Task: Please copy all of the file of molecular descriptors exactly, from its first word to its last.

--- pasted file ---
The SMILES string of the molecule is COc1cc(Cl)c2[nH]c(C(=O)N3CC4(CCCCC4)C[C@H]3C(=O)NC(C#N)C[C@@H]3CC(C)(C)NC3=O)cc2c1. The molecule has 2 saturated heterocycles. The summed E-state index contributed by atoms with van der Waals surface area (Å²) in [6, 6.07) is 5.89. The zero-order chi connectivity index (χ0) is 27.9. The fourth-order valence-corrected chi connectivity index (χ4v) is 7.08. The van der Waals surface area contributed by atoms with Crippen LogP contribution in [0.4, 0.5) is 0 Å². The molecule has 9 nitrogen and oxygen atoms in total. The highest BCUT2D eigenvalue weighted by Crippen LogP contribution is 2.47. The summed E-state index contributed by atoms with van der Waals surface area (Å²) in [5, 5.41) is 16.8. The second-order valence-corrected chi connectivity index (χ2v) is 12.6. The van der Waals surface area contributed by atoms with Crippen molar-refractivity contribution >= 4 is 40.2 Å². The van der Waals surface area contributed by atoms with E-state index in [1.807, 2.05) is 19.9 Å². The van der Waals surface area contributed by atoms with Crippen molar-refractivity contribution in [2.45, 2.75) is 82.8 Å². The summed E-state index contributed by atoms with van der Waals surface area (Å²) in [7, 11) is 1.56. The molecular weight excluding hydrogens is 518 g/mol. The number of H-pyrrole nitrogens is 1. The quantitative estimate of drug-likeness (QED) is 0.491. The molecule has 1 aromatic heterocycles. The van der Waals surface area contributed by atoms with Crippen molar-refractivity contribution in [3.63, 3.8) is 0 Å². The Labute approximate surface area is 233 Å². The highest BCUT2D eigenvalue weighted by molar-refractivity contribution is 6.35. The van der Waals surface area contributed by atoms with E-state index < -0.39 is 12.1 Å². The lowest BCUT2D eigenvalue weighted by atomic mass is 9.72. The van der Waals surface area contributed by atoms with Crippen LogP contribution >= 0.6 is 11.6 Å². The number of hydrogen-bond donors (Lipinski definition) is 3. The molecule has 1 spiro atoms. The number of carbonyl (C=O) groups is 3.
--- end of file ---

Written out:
The SMILES string of the molecule is COc1cc(Cl)c2[nH]c(C(=O)N3CC4(CCCCC4)C[C@H]3C(=O)NC(C#N)C[C@@H]3CC(C)(C)NC3=O)cc2c1. The molecule has 2 saturated heterocycles. The summed E-state index contributed by atoms with van der Waals surface area (Å²) in [6, 6.07) is 5.89. The zero-order chi connectivity index (χ0) is 27.9. The fourth-order valence-corrected chi connectivity index (χ4v) is 7.08. The van der Waals surface area contributed by atoms with Crippen LogP contribution in [0.4, 0.5) is 0 Å². The molecule has 9 nitrogen and oxygen atoms in total. The highest BCUT2D eigenvalue weighted by Crippen LogP contribution is 2.47. The summed E-state index contributed by atoms with van der Waals surface area (Å²) in [5, 5.41) is 16.8. The second-order valence-corrected chi connectivity index (χ2v) is 12.6. The van der Waals surface area contributed by atoms with Crippen molar-refractivity contribution >= 4 is 40.2 Å². The van der Waals surface area contributed by atoms with E-state index in [1.807, 2.05) is 19.9 Å². The van der Waals surface area contributed by atoms with Crippen molar-refractivity contribution in [2.45, 2.75) is 82.8 Å². The summed E-state index contributed by atoms with van der Waals surface area (Å²) in [7, 11) is 1.56. The molecular weight excluding hydrogens is 518 g/mol. The number of H-pyrrole nitrogens is 1. The quantitative estimate of drug-likeness (QED) is 0.491. The molecule has 1 aromatic heterocycles. The van der Waals surface area contributed by atoms with Crippen molar-refractivity contribution in [3.63, 3.8) is 0 Å². The Labute approximate surface area is 233 Å². The highest BCUT2D eigenvalue weighted by molar-refractivity contribution is 6.35. The van der Waals surface area contributed by atoms with E-state index < -0.39 is 12.1 Å². The lowest BCUT2D eigenvalue weighted by atomic mass is 9.72. The van der Waals surface area contributed by atoms with Crippen LogP contribution >= 0.6 is 11.6 Å². The number of hydrogen-bond donors (Lipinski definition) is 3. The molecule has 1 spiro atoms. The number of carbonyl (C=O) groups is 3.